Lifts are performed at the lineout. It is an important skill to master. Get it right and you'll give the jumper every chance of catching the ball. 


At lineouts, all eyes are always on the jumpers, who have to catch the ball. The lifters also play a vital role, however. Permitted in the laws of the game since 1995, lifting gives the jumper a stable base from which they are able to reach as high as they possibly can.

Stanislas Tiberghien, a back rower with Olympique Marcquois Rugby in France's fourth tier, tells us how to do the perfect lift.


The positioning of the two lifters is vitally important. They must each take up a specific position. 

“To do a good lift, the lifters need to have their feet wider apart than the jumper does, they need to keep their backs straight, and they need to bend their knees to be able to take proper hold of the jumper. The front lifter should place their hands below the jumper's knees. The rear lifter should position their hands at the bottom of the jumper's buttocks.”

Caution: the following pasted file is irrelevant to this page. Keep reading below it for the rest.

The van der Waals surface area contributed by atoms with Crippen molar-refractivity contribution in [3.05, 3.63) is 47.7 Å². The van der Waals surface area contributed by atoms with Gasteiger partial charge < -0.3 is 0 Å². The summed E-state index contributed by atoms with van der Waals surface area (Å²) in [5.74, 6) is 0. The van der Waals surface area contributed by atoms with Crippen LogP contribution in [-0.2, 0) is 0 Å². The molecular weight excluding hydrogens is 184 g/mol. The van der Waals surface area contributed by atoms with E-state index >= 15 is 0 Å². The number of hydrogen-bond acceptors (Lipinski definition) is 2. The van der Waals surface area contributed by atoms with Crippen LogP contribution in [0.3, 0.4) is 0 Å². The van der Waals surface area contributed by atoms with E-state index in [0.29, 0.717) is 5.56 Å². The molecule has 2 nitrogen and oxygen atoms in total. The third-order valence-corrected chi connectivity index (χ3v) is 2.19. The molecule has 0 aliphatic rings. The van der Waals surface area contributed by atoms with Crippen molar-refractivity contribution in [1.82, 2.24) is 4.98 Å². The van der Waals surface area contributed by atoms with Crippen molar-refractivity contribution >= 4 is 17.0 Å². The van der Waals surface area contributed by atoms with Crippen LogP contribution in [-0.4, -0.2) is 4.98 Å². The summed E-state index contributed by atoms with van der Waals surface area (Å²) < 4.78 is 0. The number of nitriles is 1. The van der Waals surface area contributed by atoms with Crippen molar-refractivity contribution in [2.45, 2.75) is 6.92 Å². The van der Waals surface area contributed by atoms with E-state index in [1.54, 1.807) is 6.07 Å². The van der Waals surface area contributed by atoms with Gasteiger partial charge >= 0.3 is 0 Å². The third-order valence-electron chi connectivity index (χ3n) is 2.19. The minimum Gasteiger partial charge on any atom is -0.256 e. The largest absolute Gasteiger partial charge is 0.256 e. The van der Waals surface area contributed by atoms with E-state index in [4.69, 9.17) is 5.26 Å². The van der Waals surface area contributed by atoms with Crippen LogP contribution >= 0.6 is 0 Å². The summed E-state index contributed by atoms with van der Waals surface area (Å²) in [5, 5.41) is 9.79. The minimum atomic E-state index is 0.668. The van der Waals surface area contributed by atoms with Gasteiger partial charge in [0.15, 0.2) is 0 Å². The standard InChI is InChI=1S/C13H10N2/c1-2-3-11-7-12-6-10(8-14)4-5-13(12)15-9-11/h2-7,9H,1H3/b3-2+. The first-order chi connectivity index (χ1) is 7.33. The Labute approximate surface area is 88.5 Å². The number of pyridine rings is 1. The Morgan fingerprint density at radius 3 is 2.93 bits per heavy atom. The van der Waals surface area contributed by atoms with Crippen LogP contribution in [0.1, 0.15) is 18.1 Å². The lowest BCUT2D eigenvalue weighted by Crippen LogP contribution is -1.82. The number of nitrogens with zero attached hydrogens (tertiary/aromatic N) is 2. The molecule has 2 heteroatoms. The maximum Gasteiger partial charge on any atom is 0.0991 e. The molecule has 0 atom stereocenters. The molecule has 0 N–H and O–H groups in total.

To ensure the jumper has a stable platform from which to jump and does not lose balance, the two lifters have to time their movements right. 

“Once the two lifters are in position, timing becomes crucial. They must push upwards with their legs first of all and then their arms. When the jumper is up in the air they have to lock their shoulders to keep the jumper up there.”


The jumper's job is to catch the ball and to do that they need to adopt a specific position. 

“It's essential that the jumper has a good base. They have to stay strong, keep their backs straight and bend their knees in readiness for the jump. They need to have their hands pointing towards the ball before the jump. The jumper starts to jump, the lifters support them and then hold them at the highest possible position. It's at this point that the jumper catches the ball. They can then either pass it straight to the scrum-half or hold on to it to build a maul.”

Here's our advice on how to do the perfect lift. Get out there and play!